The Lake District: A Brief Area Guide

Lake District By Tejvan PettingerThe Lake District is Britain's most-visited National Park. Some 15 million people come here to explore the beautiful landscape each year and it is easy to see why. The beautiful fells, rocky outcrops, chilly mountain tarns and lovely lakes, waters and meres and the lush valleys make this one of the best places in the British Isles to enjoy the great outdoors. What better way to do so than a camping holiday. There are many campsites here to choose from, whatever your taste and wherever you choose to go within this picturesque region.

It is very easy to understand, as you gaze into the blue depths of reflected sky and see the sunlight ever changing on the water and on the hills that climb steeply around it, why so many artists and writers over the years have been inspired by this place. Many people come here for the scenery but many also come here to explore the Lake District's literary connections and to walk in the footsteps of William Wordsworth or re-live their childhood with Beatrix Potter or Arthur Ransome. Whether with kids, on a romantic trip or to just get away from it all, you are sure to find some places to truly love on a camping holiday in the Lake District.

Highlights of the Lake District:

  • Boat Cruises on Lake Windermere.
  • England's only true mountain forest at Whinlatter Forest Park.
  • Traditional Steam Railway journeys on the Lakeside and Haverthwaite or Ravenglass and Eskdale lines.
  • Castlerigg Stone Circle – one of the oldest circles in Britain said to be around 5000 years old. This site is a mystery to historians and archaeologists and while you take a look at it you can also enjoy the panoramic views of the surrounding mountains.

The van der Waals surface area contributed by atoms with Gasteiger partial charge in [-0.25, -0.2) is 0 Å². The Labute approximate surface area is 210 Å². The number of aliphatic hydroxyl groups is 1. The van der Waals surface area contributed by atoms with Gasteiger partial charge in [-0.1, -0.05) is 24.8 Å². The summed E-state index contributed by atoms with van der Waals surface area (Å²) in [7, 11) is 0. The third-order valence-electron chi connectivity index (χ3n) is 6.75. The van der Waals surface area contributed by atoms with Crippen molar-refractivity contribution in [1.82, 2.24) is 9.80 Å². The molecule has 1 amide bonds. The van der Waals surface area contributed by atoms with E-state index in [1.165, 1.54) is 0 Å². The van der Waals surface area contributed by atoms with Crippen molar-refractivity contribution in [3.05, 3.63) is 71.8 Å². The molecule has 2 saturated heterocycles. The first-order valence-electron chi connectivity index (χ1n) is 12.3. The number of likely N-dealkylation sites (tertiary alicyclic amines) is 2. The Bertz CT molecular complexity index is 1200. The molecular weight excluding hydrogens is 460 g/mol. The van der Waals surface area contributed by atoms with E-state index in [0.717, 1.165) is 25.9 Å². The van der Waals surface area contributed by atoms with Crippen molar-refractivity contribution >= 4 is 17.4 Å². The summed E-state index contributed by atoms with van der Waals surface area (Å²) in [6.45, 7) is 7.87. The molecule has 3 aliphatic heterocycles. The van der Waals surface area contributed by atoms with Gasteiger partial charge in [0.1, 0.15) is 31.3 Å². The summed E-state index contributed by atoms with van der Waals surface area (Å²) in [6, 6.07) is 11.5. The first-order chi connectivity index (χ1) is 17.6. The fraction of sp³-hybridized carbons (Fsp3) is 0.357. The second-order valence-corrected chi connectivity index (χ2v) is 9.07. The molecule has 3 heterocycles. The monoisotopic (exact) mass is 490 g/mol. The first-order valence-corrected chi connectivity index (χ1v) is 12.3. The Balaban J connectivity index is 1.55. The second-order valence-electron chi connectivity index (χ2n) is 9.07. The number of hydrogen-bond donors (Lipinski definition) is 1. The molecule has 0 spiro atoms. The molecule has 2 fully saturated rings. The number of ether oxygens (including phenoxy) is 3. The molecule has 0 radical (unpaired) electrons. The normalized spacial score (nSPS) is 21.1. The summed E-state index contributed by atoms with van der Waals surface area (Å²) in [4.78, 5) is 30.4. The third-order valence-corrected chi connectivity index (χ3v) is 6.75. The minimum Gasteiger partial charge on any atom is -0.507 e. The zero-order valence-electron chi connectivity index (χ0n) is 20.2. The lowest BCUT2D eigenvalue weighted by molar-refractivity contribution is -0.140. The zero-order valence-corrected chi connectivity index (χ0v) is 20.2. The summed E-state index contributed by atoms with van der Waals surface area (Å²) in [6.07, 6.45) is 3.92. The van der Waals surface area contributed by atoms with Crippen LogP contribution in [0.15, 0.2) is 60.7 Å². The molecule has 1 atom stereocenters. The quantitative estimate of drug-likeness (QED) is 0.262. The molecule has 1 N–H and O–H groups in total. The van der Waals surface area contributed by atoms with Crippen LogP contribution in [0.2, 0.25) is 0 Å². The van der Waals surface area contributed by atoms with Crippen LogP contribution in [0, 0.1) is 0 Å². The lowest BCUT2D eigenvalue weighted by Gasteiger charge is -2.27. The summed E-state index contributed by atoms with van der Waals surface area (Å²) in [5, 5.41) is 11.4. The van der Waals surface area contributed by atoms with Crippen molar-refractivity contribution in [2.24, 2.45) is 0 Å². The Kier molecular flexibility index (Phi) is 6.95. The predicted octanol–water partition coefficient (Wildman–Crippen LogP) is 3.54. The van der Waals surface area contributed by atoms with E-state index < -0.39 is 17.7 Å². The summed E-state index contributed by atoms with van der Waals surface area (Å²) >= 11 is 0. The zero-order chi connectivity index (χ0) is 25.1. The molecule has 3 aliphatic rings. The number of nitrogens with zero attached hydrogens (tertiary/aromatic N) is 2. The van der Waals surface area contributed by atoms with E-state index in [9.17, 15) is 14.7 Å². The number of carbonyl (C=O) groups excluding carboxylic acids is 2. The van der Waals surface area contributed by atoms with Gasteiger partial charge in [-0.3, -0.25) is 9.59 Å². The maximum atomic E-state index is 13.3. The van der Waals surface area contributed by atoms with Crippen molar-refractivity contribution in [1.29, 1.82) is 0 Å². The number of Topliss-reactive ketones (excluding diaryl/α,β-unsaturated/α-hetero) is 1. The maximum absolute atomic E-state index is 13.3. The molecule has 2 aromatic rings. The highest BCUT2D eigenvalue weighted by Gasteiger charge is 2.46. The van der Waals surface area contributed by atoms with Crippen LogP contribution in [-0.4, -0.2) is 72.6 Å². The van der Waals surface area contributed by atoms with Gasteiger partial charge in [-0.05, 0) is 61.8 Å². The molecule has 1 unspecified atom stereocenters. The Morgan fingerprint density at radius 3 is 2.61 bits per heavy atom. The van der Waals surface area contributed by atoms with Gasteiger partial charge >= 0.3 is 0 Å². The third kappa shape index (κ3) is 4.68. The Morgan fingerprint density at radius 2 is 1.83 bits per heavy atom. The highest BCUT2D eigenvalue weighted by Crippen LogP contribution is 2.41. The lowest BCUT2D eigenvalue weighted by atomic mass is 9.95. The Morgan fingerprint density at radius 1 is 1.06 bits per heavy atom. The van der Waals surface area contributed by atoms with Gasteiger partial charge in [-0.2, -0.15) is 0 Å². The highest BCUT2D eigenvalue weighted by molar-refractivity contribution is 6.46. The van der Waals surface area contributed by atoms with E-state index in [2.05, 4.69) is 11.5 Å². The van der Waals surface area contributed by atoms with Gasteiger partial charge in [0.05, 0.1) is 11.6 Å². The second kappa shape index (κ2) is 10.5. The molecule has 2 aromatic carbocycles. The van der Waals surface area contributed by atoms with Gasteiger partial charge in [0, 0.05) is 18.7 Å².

• Muncaster Castle, which is said to be one of the most haunted locations in the UK and will also give you an insight into this area's fascinating history.
  • Wray Castle – a neo-Gothic castle which is one of the best loved in Britain.
  • Dove Cottage is a must-see for lovers of literature and poetry. The world-famous poet Wordsworth lived in this idyllic house near Grasmere between 1799 and 1808. The museum next door is packed full of manuscripts and interesting memorabilia. See also the birthplace of Wordsworth in Cockermouth.
  • The area around Coniston, which has several sites of interest to fans of Beatrix Potter.
  • Hardknott Pass and Wrynose Pass – an amazing drive, though not for the faint hearted, this is a single track road that climbs steeply up and over the rugged landscape. Part of this route leading up to Hardknott pass is one of the two steepest roads in England. See amazing views and a Roman Fort.
  • Many astounding views, one favourite is that from the top of 'Haystacks'.

These are just some of the many highlights of what is known locally as 'Lakeland' – to discover more of the attractions and beauty spots you will have to come here on a camping holiday to find them for yourself.